Organizations both large and small have assets of varying value. Whether it's intellectual property, exclusive sales territories, large customer contracts, proprietary locations, access to financing instruments or any other asset, by definition there's an inherent value.

However, the asset that supersedes them all is your people.
That’s because every other asset your organization or company possesses has to be managed and utilized by individuals. The wrong people can squander all of those resources. The right people can amplify those assets and use them to convert the organizational vision and strategy into a reality.
Leadership and strategy are all necessary, but they’re not enough without the right team of people. The fact is that superior strategy will never overcome poor execution but superior execution can succeed despite poor strategy. That is only possible by having the right people doing the right jobs at the right time.
People matter. Teams matter. As such, it's worth considering five attributes of a high-functioning team.

1. Trust

Trust lies at the heart of a functioning, cohesive team. In his book, The Five Dysfunctions of a Team, author Patrick Lencioni observes that “Without trust — teamwork is all but impossible. The most important action that a leader must take to encourage the building of trust on a team is to demonstrate vulnerability first.”
Not only is that vulnerability critical from leaders, there has to be a climate on the team itself that allows the members to feel vulnerable with each other. That will sensitize those individuals to the needs of others and spur them to have each other's back.
It takes time. There’s no shortcut to trust.

2. Intentional communication

Members of effective teams need to be able to state their opinions clearly, listen actively and provide helpful suggestions to others.
An analogy I frequently use to demonstrate the importance of intentional communication is comparing an organization with a car. Consider the revenue, grants, cash inflows or interest income an organization generates as comparable to the gasoline that moves the vehicle forward. Conversely, intentional communication is comparable to the motor oil that keeps the engine lubricated and functioning. Without that oil the engine will lock up and not run, no matter how much gas is poured into the tank.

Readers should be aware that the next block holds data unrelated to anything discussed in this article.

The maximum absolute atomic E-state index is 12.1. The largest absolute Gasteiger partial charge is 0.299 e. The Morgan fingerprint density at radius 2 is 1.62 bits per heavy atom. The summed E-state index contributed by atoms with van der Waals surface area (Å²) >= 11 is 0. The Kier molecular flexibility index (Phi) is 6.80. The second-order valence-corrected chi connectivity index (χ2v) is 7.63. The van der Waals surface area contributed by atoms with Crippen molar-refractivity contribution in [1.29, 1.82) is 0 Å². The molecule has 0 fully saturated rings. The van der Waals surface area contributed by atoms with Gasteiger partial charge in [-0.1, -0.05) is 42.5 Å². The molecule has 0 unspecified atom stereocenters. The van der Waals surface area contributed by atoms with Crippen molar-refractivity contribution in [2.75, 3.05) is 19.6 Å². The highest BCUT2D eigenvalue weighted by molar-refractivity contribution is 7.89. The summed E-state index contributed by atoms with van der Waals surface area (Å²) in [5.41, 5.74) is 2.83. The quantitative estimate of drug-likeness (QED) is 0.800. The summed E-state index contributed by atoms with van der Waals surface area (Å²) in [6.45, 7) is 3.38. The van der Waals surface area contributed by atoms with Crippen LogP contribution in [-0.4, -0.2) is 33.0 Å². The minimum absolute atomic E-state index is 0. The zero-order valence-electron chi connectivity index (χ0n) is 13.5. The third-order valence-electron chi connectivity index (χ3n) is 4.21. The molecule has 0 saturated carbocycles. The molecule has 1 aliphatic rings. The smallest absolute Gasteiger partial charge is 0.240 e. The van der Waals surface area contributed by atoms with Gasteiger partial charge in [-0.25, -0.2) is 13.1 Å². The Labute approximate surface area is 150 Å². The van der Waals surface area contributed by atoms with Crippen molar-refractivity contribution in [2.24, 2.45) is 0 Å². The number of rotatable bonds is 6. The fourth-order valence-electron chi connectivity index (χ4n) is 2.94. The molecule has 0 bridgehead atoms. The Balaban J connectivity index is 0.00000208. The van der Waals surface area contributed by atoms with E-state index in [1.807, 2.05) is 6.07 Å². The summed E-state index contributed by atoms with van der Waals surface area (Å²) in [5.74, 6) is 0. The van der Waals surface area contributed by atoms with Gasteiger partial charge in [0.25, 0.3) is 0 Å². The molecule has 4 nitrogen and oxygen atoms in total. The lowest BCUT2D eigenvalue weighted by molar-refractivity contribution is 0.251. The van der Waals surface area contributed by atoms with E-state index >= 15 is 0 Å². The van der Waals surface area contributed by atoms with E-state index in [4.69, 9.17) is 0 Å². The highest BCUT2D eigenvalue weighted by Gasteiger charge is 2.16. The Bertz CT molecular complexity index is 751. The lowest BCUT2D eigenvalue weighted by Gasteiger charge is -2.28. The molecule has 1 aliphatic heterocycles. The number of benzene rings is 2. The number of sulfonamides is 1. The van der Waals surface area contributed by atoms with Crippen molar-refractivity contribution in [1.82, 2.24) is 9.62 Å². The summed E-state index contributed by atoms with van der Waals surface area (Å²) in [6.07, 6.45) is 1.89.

The same holds true for the functioning of an organization or team absent intentional communication.

3. Shared purpose and performance

A team’s immediate goals must correlate with its overall purpose. In his book Wisdom of Teams, Jon Katzenbach writes that if your short-term objectives don’t match the organization's long-term picture, team members will be confused and discouraged.
Teams work best when management gives them a broadly defined job to do and lets them do that job their own way.

4. Ability to handle conflict

Every team faces conflict at some point. Whether it’s an NFL team bound for the Super Bowl or a husband and wife discussing curfews for their 16-year old daughter, conflict is an inescapable part of every team dynamic.
According to Lencioni, teams can engage in productive conflict resolution when they understand the only purpose of conflict is to produce the best possible solution in the shortest period of time.
That’s worth repeating. The purpose of conflict is to reach the best possible solution in the shortest period of time. It’s key that leaders demonstrate restraint when their people engage in conflict and allow resolution to occur naturally among the team, as messy as it can sometimes be.
A leader’s ability to personally model appropriate conflict-resolution behavior is essential.

5. Inspire each other

Lastly, on the best teams the members inspire each other. They raise the performance bar for the individual team members, for the group and for the broader organization.
Ancient history holds a useful illustration with the biblical story of David and Goliath. About 950 years before the birth of Christ, Saul was the king of Israel. At the time, Israel had been fighting on-and-off with a particular tribal group called the Philistines for years.
According to the story, David was a teenage boy during that period in history who tended his father’s sheep while David’s older brothers went to fight in Saul’s army against the Philistines. David's dad subsequently had the youth take food to the brothers at the frontline.
The story goes that David arrived at the battlefield and heard the giant, Goliath, mouthing off against Israel and God, which provoked the youth to volunteer as Israel's “champion” in a mano-a-mano, winner-take-all throw down. When David beat Goliath, he took the fallen giant’s sword and cut off his head, inspiring the rest of the army to chase the Philistines and secure an incredible victory for the nation of Israel that day.
The takeaway lesson for the story is that anybody in that army of Israel could have been a giant slayer, but only an interloping teenager took inspiring action. Who on your team can Inspire its members to become giant-slaying problem solvers? If you can't think of anybody else, then perhaps it's you.
If your team doesn't have all these attributes in place right now, work with what you have. If it's a new team and you don't know where to begin, driving intentional communication is probably the easiest place to start. But the key is to start somewhere because your team depends on it.
Original article by Tor Constantino: link

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